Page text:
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Re: L1 orbit maybe interresting for HAM ?

William Leijenaar, PE1RAH, wrote:

>I just read about the ACE satellite which has a very special orbit.
>Its orbit is called L1, what is between the sun and earth gravity.
>The satellite stays at a fixed distance to the earth, while orbiting the sun

>I think this kind of orbit would be interresting for far distance 
>communication :-) Not that far as P5A to Mars, but not that short as P3d.

>The only problem is maybe radiation, heat, and sun noise :-(
>Its just an idea...

This is roughly the same discussion we have here every so often about putting
a ham repeater on the moon. The L1 Lagrange point is roughly four times
farther out than the moon, thus the signal strength would be 1/16 of that from
a similar transmitter placed on the moon. For a transponder, you would suffer
the 16 times loss both going up and coming down. Only a very few Moonbounce
class amateurs would be able to make any use of it at all. The average ham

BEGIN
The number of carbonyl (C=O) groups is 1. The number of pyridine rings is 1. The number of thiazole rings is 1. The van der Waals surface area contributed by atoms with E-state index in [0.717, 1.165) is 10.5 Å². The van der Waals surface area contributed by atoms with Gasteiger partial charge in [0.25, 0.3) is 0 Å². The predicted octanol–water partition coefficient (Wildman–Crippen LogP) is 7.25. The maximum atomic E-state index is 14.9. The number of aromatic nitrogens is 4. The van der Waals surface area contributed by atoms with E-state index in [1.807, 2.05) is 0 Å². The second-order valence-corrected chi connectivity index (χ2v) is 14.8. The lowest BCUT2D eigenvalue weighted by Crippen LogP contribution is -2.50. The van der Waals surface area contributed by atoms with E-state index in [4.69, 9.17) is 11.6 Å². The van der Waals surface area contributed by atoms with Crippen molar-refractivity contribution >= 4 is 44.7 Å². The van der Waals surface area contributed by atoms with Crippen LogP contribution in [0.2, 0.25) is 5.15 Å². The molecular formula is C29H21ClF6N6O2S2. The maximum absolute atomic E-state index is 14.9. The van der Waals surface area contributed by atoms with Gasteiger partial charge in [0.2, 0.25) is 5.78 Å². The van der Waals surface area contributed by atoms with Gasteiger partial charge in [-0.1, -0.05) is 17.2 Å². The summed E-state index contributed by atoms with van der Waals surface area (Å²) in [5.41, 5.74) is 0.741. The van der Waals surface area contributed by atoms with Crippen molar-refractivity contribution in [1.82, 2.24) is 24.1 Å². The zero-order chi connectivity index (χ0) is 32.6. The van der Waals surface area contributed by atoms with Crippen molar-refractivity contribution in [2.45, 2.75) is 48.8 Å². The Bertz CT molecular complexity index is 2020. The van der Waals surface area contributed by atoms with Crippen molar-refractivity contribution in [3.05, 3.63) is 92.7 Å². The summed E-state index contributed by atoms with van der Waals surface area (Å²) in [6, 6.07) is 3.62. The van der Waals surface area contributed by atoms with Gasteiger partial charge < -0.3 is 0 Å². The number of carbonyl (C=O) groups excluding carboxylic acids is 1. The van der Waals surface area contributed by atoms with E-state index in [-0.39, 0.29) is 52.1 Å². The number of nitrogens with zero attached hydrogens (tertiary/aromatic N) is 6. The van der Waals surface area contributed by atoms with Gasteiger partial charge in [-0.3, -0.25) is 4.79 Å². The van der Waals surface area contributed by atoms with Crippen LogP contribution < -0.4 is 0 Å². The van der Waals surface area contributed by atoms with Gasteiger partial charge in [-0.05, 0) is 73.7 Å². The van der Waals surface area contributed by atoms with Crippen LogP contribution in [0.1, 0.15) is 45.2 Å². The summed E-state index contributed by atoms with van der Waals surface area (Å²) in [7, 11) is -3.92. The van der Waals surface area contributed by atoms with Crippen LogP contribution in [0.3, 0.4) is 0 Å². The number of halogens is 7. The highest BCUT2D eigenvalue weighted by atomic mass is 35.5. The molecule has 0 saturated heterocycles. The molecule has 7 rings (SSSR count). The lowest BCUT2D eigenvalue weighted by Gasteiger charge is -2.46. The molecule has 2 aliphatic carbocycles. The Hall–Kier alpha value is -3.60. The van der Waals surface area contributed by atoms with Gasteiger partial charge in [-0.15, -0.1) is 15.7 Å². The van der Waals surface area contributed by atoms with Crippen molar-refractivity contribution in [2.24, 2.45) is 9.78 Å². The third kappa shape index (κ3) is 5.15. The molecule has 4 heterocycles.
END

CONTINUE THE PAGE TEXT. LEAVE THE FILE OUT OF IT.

will have no hope of working such a satellite.

The best orbits for ham satellites are indeed circular or elliptical orbits as
far out as geosynchronous altitude. Once you get far enough away from the
Earth to see an entire hemisphere at once, there is nothing to be gained by
going farther out, and a tremendous cost to be paid in extra path loss. 

Domenico, i8CVS, wrote:

>Put by hand the following keplerian elements in your tracking program 
>and see what happen in a "Apogee at Constant time-of-day Equatorial" or
>ACE orbit.

>You will be very surprised about the performance of a ACE orbit

Sorry Domenico, but you are confusing the "Apogee at Constant time-of-day
Equatorial" (ACE) orbit with the "Advanced Composition Explorer" (ACE)
spacecraft. Two entirely different animals. 

The ACE project homepage is http://www.srl.caltech.edu/ACE/

A tutorial on the Lagrange points (including a link to a mathematical
derivation) can be found at: 

The L1 point is an unstable equilibrium point, in the same sense that a marble
balanced on top of a beach ball is in equilibrium. The slightest disturbance
will cause it to fall off. The three satellites stationed at the Earth-Sun L1
point (SOHO, ACE and WIND) all use regular bursts from station keeping
thrusters to correct their position. When they eventually run out of fuel they
will depart from the L1 point and drift off into solar orbit. 

Finally, Phil Karn's work in designing a low cost ground station for ACE solar
wind data is at http://www.ka9q.net/code/acedemod/

Dan Schultz N8FGV

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